At the time we found the problem we simply disabled the garbage collector in our test-framework and started logging gc.collect()’s after each test method had run. In addition to this, we added support for running the garbage collector on demand in our software so that we could run it for some hours with tons of data and then see if a gc.collect() returned something. Some days later we had nailed the last of the few cyclic references and were ready to run the whole application with the garbage collector disabled. Result was a lot better performance, and the end of stop-the-world garbage collections. Win!

The new version of our product relies on a much better virtual machine, namely the JVM, we do however still use Python a lot for non performance critical scripting, and for analyzing data and so on. During last week I analyzed a lot of data to locate a bug, this involved loading up a blob of JSON data and juggle it around until something interesting popped up (and it did!). This is a prime example of what disabling the garbage collector can do for you on a daily basis, so here it comes:

> import cjson, time, gc

> def read_json_blob():
>   t0 = time.time()
>   fd = file("mytestfile")
>   data = fd.read()
>   fd.close()
>   t1 = time.time()
>   parsed = cjson.decode(data)
>   t2 = time.time()
>   print "read file in %.2fs, parsed json in %.2fs, total of %.2fs" % \
>                                                   (t1-t0, t2-t1, t2-t0)

> read_json_blob()
read file in 10.57s, parsed json in 531.10s, total of 541.67s

> gc.disable()
> read_json_blob()
read file in 0.59s, parsed json in 15.13s, total of 15.72s

> gc.collect()

Ok, so that’s 15 seconds instead of about 9 minutes until I’m able to to start to analyze the data, and of course there was nothing for the garbage collector to collect afterwards. The file in question is a 1.2GB JSON text file, the disks perform at about 110MB/s sequential reads, and we have 8 cores of Intel Xeon E5520 2.27GHz to use (only one core used in this example).

I hope this saves someone elses time as it has saved mine.

About one and a half years ago I got tired of using Trac and started looking for alternatives. There were (are?) a lot of issues with Trac, but one of the more visible usability problems is that you write filters in SQL. As I’m accustomed to filters in a fire-and-forget fashion, from my years with the Mantis BTS, this doesn’t really work for me. The Almighty Google Machine led me to a heap of people recommending Redmine as a drop-in replacement, with nice import scripts. A couple of days later I’d created my first Redmine instance and have not since looked back.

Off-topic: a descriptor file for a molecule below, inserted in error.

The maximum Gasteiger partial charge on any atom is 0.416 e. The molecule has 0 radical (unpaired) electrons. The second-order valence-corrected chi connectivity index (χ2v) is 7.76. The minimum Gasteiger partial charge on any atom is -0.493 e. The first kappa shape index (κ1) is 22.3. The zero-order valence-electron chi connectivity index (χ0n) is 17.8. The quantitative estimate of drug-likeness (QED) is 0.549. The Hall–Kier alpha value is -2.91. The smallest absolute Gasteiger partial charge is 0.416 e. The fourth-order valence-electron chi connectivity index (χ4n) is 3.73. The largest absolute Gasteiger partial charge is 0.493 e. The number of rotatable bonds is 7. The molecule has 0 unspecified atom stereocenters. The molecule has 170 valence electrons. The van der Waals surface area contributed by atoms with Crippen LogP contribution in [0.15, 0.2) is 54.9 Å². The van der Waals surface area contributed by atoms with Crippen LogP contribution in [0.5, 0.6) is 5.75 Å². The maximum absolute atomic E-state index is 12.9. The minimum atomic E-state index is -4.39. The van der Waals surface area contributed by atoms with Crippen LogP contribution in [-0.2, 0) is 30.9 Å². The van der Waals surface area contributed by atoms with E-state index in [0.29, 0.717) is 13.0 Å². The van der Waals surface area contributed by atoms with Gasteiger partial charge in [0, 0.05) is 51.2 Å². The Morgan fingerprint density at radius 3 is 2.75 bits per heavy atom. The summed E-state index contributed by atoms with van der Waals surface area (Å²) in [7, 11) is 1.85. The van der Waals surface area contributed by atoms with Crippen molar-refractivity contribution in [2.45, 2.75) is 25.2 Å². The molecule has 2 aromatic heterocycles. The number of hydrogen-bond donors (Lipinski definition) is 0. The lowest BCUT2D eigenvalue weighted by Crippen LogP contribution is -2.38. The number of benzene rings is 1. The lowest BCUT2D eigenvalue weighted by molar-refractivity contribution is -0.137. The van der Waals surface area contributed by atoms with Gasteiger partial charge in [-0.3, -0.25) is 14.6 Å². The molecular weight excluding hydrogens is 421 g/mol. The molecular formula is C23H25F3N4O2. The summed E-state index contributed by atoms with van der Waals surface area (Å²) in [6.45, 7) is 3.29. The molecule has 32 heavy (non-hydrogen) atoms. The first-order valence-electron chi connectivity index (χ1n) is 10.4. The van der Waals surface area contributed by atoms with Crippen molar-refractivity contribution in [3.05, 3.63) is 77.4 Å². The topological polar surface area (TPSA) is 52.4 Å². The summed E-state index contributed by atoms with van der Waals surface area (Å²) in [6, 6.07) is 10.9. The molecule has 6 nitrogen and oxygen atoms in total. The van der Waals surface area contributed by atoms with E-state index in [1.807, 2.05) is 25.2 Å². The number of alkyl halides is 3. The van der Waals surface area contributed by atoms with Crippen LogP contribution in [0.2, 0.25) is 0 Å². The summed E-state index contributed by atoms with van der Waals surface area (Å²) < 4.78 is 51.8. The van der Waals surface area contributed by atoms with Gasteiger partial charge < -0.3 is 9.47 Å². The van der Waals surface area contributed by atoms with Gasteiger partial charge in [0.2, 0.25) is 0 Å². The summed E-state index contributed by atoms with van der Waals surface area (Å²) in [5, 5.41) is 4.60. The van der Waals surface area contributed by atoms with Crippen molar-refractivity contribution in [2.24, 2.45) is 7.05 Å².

We’ve also started using Redmine in my project at work, and now the other projects are getting jealous on our fancy setup, hence this post.

Pre-reqs: One piece of hardware with Debian Lenny installed.

First start with adding the Debian Backports Apt repository to your sources.list:

# echo "deb http://www.backports.org/debian lenny-backports \
            main contrib non-free" >> /etc/apt/sources.list
# aptitude update
# aptitude install debian-backports-keyring
# aptitude update

Next up you’ll need an Apache module with a very fancy web page, Passenger:

# aptitude -t lenny-backports install \

You’re also going to need some database to store your crap in. I’m just going to base this on MySQL as that’s the DB that was already running on those machines I run Redmine on, and there’s no specific reason why I select version 5.1 here either:

# aptitude -t lenny-backports install mysql-server-5.1

During the installation you’ll be asked to enter a password for the root account on the MySQL database server. If you’re out of ideas I can really recommend installing the pwgen package which will happily generate a secure password for you:

# pwgen -sy | cat

Armed with a MySQL database and a secure password it’s now time to create the Redmine database:

# mysql -u root -p
mysql> create database redmine character set utf8;
Query OK, 1 row affected (0.00 sec)
mysql> create user 'redmine'@'localhost' identified by 'my_password';
Query OK, 0 rows affected (0.00 sec)
mysql> grant all privileges on redmine.* to 'redmine'@'localhost';
Query OK, 0 rows affected (0.00 sec)
mysql> exit